5 College Tips from Medical Assisting Grads

We asked recent medical assisting graduates for their advice on navigating the college journey. Here’s what they had to say.

If you want to make a difference and help others, a career in healthcare could be the right path for you. Going back to school is never an easy decision, however, even if a healthcare career has always been your calling.

There are a lot of factors to consider – finding the right program, how much you can make as a medical assistant vs. the cost of your education, striking a balance between work, school and your personal life, among others.

We asked recent medical assisting graduates for their advice on navigating the college journey. Here’s what they had to say:

5 College Tips from Medical Assisting Grads

Find a program that works for you

It’s important to find a school and program that can meet your individual needs as a student. Flexible schedules and online course offerings can make it easier for you to earn your degree while working or raising your family.

Brandy Rollinson found that being able to complete her classes online was a tremendous advantage.

“I have two children and a full-time job, so going to campus for class seemed impossible with my work schedule,” she said. “I chose an online program because I was able to balance my schedule in a way that would allow me to be successful in school.”

Ask for help if you need it

Everyone needs a little help from time to time. Your professors want to see you succeed, and they will be there for you whenever you need extra help or support.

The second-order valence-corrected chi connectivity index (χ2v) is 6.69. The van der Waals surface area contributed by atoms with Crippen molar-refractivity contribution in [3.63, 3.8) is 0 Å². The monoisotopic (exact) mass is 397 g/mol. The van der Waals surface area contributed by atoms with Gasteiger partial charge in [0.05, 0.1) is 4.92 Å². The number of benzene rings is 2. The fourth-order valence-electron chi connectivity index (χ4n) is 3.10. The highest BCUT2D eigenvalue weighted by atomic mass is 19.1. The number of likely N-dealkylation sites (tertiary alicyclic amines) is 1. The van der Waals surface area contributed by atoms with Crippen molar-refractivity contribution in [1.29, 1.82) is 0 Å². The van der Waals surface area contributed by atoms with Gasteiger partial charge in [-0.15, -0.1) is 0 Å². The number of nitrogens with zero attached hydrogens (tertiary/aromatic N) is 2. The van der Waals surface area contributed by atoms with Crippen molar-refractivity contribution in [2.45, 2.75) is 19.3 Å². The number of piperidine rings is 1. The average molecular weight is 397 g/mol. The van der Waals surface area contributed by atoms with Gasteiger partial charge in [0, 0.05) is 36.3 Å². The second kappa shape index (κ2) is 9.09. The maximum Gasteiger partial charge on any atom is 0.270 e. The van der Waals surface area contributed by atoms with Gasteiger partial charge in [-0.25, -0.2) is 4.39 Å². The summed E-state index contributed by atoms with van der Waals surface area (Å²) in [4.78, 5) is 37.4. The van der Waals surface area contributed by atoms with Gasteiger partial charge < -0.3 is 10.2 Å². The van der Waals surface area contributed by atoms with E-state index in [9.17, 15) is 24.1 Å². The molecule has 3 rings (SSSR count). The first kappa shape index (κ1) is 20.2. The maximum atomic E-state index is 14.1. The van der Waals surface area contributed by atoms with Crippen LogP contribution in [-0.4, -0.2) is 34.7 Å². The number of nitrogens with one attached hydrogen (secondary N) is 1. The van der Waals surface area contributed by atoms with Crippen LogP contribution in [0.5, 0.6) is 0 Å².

“I think it’s important to put your best foot forward and talk about any challenges you are facing with the faculty and staff, as they can help guide you to the correct resources for your situation,” says Marquita Starks.

“Taking care of my sick mother and running a household while pursuing my degree was extremely difficult, but my professors were always there to help me cope when I felt like giving up,” she adds. “Everyone at Herzing is friendly and willing to help you. Your success is their success.”

Take advantage of other academic resources

There are a variety of academic resources to support you in your learning and career development. Be proactive about getting the support you need – whether it’s a quick visit to the Writing Center, meeting with your career coach, or setting up weekly appointments with a tutor.

Rollinson says that taking advantage of outside resources helped her succeed in the online medical assisting program.

“My favorite resource was the Writing Center,” she says. “I could submit a paper for review and they would make suggestions on my writing. It was very helpful.”

Believe in yourself

Cherryl Shields always knew she wanted to help others, and a career in healthcare seemed like the perfect fit. It wasn’t always an easy journey, but she didn’t give up. Now, she’s pursuing the career of her dreams as a medical assisting graduate

“At the age of 54, who knew that I had this kind of potential?” she said. “Herzing did, my family and friends did, and finally I did after I saw what I could do. I realized that I am possible!”

Don’t lose sight of your goals

No matter what challenges you face along the way, keep your eye on the prize and continue working to achieve your goals. Your dedication and hard work will all be worth it in the end.

“I have been working as a registered medical assistant for almost a year and I have loved every moment of it,” says Rollinson. “I would tell other students that you shouldn’t let anyone stop you from pursuing your dream or goal in life. Studying hard and doing well in school may take some time, but the end result is very rewarding.”